The War of the Worlds Criterion Collection Blu-ray Review: A Special-Effects Spectacle

Based on the 1898 novel by H. G. Wells, Byron Haskin’s The War of the Worlds transports the story of a 19th-century writer in London dealing with a Martian invasion to the mountains of (then) modern-day Southern California where the first “meteor” lands. The thrills created by the outstanding special effects make up for the story’s shortcomings.

Buy The War of the Worlds (Criterion Collection) Blu-ray

Dr. Clayton Forrester (Gene Barry) is called upon to investigate when a large meteor lands near Linda Rosa, CA. The locals see an opportunity to turn it into a tourist trap. One night, three men are on guard when a portion of it unscrews. What appears to be a mechanical eye stalk extends from the object and scans the area. As the trio try to communicate by waving a white flag, the stalk wipes them out with an intense energy blast.

The military is called into the area as it revealed other meteors have landed around the world. War machines, as dubbed by the narrator, come out of the meteors and approach the military. Ignoring what took place earlier, Pastor Collins (Lewis Martin) thinks the Martians should be met with open arms rather than firearms but everyone quickly learns the errors of his thinking. The military attacks but their weaponry is futile against the Martians’ shields in an extended sequence of fighting.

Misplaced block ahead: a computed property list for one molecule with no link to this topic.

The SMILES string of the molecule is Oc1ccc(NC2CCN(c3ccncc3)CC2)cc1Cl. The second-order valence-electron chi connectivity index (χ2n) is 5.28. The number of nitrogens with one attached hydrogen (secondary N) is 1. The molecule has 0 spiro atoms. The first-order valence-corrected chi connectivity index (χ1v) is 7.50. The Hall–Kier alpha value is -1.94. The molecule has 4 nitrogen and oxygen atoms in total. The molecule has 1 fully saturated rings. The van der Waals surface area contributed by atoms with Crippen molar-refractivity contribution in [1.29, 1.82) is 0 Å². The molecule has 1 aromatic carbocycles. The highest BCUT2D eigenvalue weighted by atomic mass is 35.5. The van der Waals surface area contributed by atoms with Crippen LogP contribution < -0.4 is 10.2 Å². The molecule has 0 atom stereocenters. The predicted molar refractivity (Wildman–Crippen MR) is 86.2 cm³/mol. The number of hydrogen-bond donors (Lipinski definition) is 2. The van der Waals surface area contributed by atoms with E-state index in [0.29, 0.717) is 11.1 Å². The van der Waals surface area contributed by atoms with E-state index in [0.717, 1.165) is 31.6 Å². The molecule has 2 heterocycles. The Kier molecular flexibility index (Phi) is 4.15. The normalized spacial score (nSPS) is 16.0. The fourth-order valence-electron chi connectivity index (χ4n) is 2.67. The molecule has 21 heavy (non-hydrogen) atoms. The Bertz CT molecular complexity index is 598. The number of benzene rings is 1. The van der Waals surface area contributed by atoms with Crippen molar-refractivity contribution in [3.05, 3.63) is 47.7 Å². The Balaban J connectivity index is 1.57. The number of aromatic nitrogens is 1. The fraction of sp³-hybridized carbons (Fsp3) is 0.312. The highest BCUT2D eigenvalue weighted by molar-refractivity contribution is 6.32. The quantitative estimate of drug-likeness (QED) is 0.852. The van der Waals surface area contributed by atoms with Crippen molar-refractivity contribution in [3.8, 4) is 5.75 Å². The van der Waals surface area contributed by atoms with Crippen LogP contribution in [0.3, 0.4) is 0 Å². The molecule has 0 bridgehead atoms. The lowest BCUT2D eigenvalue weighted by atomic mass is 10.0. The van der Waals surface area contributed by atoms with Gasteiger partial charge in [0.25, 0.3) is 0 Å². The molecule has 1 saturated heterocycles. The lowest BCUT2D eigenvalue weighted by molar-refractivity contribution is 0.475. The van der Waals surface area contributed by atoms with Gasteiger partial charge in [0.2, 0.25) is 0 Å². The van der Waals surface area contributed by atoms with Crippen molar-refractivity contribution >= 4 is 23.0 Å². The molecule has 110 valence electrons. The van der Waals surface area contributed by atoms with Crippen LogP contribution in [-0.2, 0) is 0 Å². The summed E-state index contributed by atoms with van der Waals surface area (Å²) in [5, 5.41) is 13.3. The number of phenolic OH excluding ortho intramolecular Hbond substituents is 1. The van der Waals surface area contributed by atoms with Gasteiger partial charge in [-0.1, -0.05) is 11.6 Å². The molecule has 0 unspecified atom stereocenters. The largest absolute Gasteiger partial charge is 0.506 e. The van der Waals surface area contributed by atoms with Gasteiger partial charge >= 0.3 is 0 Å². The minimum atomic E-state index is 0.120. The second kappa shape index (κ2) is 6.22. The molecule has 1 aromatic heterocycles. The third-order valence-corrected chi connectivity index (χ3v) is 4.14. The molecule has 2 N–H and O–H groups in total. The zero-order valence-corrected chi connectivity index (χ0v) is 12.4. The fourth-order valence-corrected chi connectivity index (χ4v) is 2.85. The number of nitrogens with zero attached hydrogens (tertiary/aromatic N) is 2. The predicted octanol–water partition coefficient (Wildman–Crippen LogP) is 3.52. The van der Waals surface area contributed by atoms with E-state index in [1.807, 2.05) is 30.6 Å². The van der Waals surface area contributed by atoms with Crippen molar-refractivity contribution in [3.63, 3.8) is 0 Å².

Forrester and Sylvia (Ann Robinson), who shrieks way too much throughout the movie, are resting in a house when a meteor crashes into it. The Martians close in during a very tense sequence. Forrester is able to break off one of their scanning devices. Around the world, countries fall to the Martians as governments are toppled and people are driven from their homes. When the aliens move onto Los Angeles, pandemonium ensues.